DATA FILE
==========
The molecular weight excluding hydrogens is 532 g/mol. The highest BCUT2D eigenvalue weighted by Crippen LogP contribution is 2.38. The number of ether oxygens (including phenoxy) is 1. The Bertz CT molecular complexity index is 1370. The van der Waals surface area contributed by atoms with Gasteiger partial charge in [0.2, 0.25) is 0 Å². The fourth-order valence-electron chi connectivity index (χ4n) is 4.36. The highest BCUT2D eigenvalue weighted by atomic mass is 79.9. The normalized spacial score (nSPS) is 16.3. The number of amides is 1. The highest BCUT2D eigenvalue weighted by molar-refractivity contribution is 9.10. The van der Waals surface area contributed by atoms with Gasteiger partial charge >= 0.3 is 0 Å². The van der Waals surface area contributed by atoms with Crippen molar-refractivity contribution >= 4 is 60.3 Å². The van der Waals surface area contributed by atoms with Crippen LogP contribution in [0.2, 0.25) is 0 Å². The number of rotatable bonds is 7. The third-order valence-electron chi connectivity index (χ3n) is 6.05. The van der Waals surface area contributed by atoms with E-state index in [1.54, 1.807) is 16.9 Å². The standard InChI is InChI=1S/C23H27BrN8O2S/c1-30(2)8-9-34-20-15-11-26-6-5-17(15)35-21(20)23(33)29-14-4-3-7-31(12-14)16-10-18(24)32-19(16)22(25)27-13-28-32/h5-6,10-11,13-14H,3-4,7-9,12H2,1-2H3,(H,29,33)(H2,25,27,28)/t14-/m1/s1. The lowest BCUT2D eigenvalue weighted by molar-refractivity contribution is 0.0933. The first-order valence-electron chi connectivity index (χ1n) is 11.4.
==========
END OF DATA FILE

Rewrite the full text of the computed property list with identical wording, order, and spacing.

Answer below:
The molecular weight excluding hydrogens is 532 g/mol. The highest BCUT2D eigenvalue weighted by Crippen LogP contribution is 2.38. The number of ether oxygens (including phenoxy) is 1. The Bertz CT molecular complexity index is 1370. The van der Waals surface area contributed by atoms with Gasteiger partial charge in [0.2, 0.25) is 0 Å². The fourth-order valence-electron chi connectivity index (χ4n) is 4.36. The highest BCUT2D eigenvalue weighted by atomic mass is 79.9. The normalized spacial score (nSPS) is 16.3. The number of amides is 1. The highest BCUT2D eigenvalue weighted by molar-refractivity contribution is 9.10. The van der Waals surface area contributed by atoms with Gasteiger partial charge >= 0.3 is 0 Å². The van der Waals surface area contributed by atoms with Crippen molar-refractivity contribution >= 4 is 60.3 Å². The van der Waals surface area contributed by atoms with Crippen LogP contribution in [0.2, 0.25) is 0 Å². The number of rotatable bonds is 7. The third-order valence-electron chi connectivity index (χ3n) is 6.05. The van der Waals surface area contributed by atoms with E-state index in [1.54, 1.807) is 16.9 Å². The standard InChI is InChI=1S/C23H27BrN8O2S/c1-30(2)8-9-34-20-15-11-26-6-5-17(15)35-21(20)23(33)29-14-4-3-7-31(12-14)16-10-18(24)32-19(16)22(25)27-13-28-32/h5-6,10-11,13-14H,3-4,7-9,12H2,1-2H3,(H,29,33)(H2,25,27,28)/t14-/m1/s1. The lowest BCUT2D eigenvalue weighted by molar-refractivity contribution is 0.0933. The first-order valence-electron chi connectivity index (χ1n) is 11.4.